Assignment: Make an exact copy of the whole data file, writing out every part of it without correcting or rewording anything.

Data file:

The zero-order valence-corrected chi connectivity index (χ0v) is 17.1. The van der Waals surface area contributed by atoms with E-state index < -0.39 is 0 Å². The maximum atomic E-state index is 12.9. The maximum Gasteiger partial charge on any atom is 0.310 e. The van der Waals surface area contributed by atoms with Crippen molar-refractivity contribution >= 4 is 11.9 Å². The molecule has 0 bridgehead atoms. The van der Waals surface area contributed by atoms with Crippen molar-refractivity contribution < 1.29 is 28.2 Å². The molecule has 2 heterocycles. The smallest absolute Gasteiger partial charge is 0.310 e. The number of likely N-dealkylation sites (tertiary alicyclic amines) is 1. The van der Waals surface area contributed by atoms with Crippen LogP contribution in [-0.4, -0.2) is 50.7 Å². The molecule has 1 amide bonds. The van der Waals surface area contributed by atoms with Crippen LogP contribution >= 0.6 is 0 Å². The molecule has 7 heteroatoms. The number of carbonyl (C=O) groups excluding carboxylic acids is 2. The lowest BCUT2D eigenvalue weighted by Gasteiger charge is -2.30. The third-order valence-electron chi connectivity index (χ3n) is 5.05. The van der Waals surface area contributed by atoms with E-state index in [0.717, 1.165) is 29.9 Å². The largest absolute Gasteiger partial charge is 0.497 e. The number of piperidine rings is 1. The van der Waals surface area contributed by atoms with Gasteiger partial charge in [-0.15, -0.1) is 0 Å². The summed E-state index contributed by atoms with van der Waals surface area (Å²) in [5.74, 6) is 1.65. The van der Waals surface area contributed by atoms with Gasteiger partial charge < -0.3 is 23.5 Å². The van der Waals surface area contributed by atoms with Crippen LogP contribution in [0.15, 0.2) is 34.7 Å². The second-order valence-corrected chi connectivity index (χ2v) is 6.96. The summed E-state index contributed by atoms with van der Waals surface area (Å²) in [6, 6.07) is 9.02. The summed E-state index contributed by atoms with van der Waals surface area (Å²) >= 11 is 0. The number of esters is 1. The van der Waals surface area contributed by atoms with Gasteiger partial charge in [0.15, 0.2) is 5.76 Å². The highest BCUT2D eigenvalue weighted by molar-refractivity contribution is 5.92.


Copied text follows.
The zero-order valence-corrected chi connectivity index (χ0v) is 17.1. The van der Waals surface area contributed by atoms with E-state index < -0.39 is 0 Å². The maximum atomic E-state index is 12.9. The maximum Gasteiger partial charge on any atom is 0.310 e. The van der Waals surface area contributed by atoms with Crippen molar-refractivity contribution >= 4 is 11.9 Å². The molecule has 0 bridgehead atoms. The van der Waals surface area contributed by atoms with Crippen molar-refractivity contribution < 1.29 is 28.2 Å². The molecule has 2 heterocycles. The smallest absolute Gasteiger partial charge is 0.310 e. The number of likely N-dealkylation sites (tertiary alicyclic amines) is 1. The van der Waals surface area contributed by atoms with Crippen LogP contribution in [-0.4, -0.2) is 50.7 Å². The molecule has 1 amide bonds. The van der Waals surface area contributed by atoms with Crippen LogP contribution >= 0.6 is 0 Å². The molecule has 7 heteroatoms. The number of carbonyl (C=O) groups excluding carboxylic acids is 2. The lowest BCUT2D eigenvalue weighted by Gasteiger charge is -2.30. The third-order valence-electron chi connectivity index (χ3n) is 5.05. The van der Waals surface area contributed by atoms with E-state index in [0.717, 1.165) is 29.9 Å². The largest absolute Gasteiger partial charge is 0.497 e. The number of piperidine rings is 1. The van der Waals surface area contributed by atoms with Gasteiger partial charge in [-0.15, -0.1) is 0 Å². The summed E-state index contributed by atoms with van der Waals surface area (Å²) in [5.74, 6) is 1.65. The van der Waals surface area contributed by atoms with Gasteiger partial charge < -0.3 is 23.5 Å². The van der Waals surface area contributed by atoms with Crippen LogP contribution in [0.15, 0.2) is 34.7 Å². The second-order valence-corrected chi connectivity index (χ2v) is 6.96. The summed E-state index contributed by atoms with van der Waals surface area (Å²) in [6, 6.07) is 9.02. The summed E-state index contributed by atoms with van der Waals surface area (Å²) >= 11 is 0. The number of esters is 1. The van der Waals surface area contributed by atoms with Gasteiger partial charge in [0.15, 0.2) is 5.76 Å². The highest BCUT2D eigenvalue weighted by molar-refractivity contribution is 5.92.